I wrote an article a few months ago when the trailer for The Strangers: Prey At Night dropped, and overall my expectations have not changed. In the car, I came up with a list of said expectations of the movie so I could compare and contrast what I was about to view after I got out. Overall, it can all be summed up easily as jump scare central, cheesy eighties references, and chases. I went in full knowing I was not going to get the same movie I fell in love with a few years ago, and was willing to accept that as I am not opposed to jump scares in films, in fact I believe that they can be done rather well. I suppose you could say, I expected something much more like Friday the 13th than the original Strangers.

Even with standards set so low, I cannot begin to explain how disappointed I was.

If you have seen the original, do you remember what you liked about it? Was it the creepy old record player filling the room to set the atmosphere? Was it the eerie subtly of the way the strangers crept into the house? The way you didn’t know where they were until you looked at it again? The way they camouflaged into the background, and were silent killers?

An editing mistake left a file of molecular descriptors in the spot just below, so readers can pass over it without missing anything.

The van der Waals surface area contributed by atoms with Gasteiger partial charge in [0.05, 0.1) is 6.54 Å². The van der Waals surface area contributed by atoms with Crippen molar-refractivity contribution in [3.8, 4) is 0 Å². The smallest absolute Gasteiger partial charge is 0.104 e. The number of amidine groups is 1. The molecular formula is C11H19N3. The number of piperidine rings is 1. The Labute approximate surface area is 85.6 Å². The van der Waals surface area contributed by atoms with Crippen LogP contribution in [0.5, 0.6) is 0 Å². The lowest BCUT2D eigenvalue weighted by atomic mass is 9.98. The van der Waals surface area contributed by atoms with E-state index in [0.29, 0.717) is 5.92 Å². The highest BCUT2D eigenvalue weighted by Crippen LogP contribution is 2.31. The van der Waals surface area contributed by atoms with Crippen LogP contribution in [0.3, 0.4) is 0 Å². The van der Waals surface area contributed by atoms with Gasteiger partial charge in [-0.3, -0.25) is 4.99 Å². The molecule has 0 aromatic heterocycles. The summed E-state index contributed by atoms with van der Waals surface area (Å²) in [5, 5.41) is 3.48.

SURPRISE! Whatever it was, wave goodbye, because you won’t be seeing it again.

We start off the movie already on an awful misstep. (I was going to insert a comparison but I can not find the same title that was in the movie, as it is different than on the poster.) The title card and entire introduction is something which looked like a sad attempt at Alfred Hitchcock, which ended up looking more like the introduction to the 1995 Goosebumps series. Normally this nitpicking would not be something I would make a big deal about, but it truly did set the tone for the movie.